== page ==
What I'm really interested in at the moment is the idea of social construction. It doesn't seem as if lawyers is a socially constructed category in anything like the way blonds is, and blonds seems very different from teenagers.  So assertions about the socially constructed nature of gender need to come with clarification:  in what sense?  The idea is more or less radical depending on the answer.


Ethics in Gaza

Philosophers have been writing a lot lately about Israel's military campaign in Gaza.  Francis Kamm writes on proportionality in the Boston Review; Peter Singer is critical of Israel in this essay; and Jeff McMahan also discusses proportionality in Prospect magazine.   I find Singer's essay illuminating, Jeff McMahan's not so much, and Kamm...well I haven't finish it yet. 

McMahan's main claim is that too few deaths of Israeli civilians will be prevented by Israel's campaign, considering the cost in Palestinian civilian deaths; this is largely because Israel's anti-missile system is already preventing Palestinian missiles from killing civilians.  There's therefore a problem of disproportionality.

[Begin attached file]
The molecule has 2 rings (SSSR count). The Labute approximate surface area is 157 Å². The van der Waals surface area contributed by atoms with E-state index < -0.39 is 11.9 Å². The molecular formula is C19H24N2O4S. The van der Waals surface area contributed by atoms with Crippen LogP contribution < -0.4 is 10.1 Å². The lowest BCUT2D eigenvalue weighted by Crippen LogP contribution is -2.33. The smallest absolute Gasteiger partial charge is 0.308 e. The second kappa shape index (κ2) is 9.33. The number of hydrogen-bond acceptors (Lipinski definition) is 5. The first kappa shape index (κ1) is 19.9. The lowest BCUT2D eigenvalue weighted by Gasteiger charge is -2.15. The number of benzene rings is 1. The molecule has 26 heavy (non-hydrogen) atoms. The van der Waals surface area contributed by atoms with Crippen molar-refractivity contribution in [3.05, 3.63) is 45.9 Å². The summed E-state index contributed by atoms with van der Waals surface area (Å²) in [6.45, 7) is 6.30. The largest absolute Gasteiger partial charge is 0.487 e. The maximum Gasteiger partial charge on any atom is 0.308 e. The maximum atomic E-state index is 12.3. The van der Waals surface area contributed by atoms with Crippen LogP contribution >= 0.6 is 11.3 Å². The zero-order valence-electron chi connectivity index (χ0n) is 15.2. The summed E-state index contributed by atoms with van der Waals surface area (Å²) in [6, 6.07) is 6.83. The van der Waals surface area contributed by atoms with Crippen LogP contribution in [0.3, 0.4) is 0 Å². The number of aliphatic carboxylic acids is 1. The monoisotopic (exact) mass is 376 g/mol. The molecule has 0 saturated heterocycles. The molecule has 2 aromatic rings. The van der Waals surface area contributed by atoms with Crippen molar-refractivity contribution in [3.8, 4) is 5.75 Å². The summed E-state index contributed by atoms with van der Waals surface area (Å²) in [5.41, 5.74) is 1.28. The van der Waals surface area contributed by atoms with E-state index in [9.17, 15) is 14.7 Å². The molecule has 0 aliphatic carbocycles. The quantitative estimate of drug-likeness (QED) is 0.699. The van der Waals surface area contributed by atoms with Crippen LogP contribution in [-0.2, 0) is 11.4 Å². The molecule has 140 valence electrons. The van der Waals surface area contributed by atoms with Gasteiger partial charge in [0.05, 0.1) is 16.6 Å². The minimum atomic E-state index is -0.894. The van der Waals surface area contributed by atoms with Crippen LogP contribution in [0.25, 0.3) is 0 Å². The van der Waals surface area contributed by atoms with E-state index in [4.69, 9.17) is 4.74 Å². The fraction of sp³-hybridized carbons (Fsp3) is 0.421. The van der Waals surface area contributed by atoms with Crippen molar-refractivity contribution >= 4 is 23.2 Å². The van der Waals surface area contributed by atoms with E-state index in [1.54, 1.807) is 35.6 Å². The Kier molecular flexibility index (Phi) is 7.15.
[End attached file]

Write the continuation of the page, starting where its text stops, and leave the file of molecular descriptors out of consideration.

As plausible as that conclusion is, it's strikingly unpersuasive how McMahan gets there. He proposes to start with ordinary, personal self defense:
Suppose your life is threatened by a culpable aggressor but your only effective means of defence will kill an innocent bystander as a side effect. Most philosophers believe that it would be impermissible to save yourself at the cost of killing this innocent person.
Is that what "most philosophers" believe?  I'm not sure, but I think McMahan is surely wrong about why they believe it, if they do.  Here's his proposed explanation: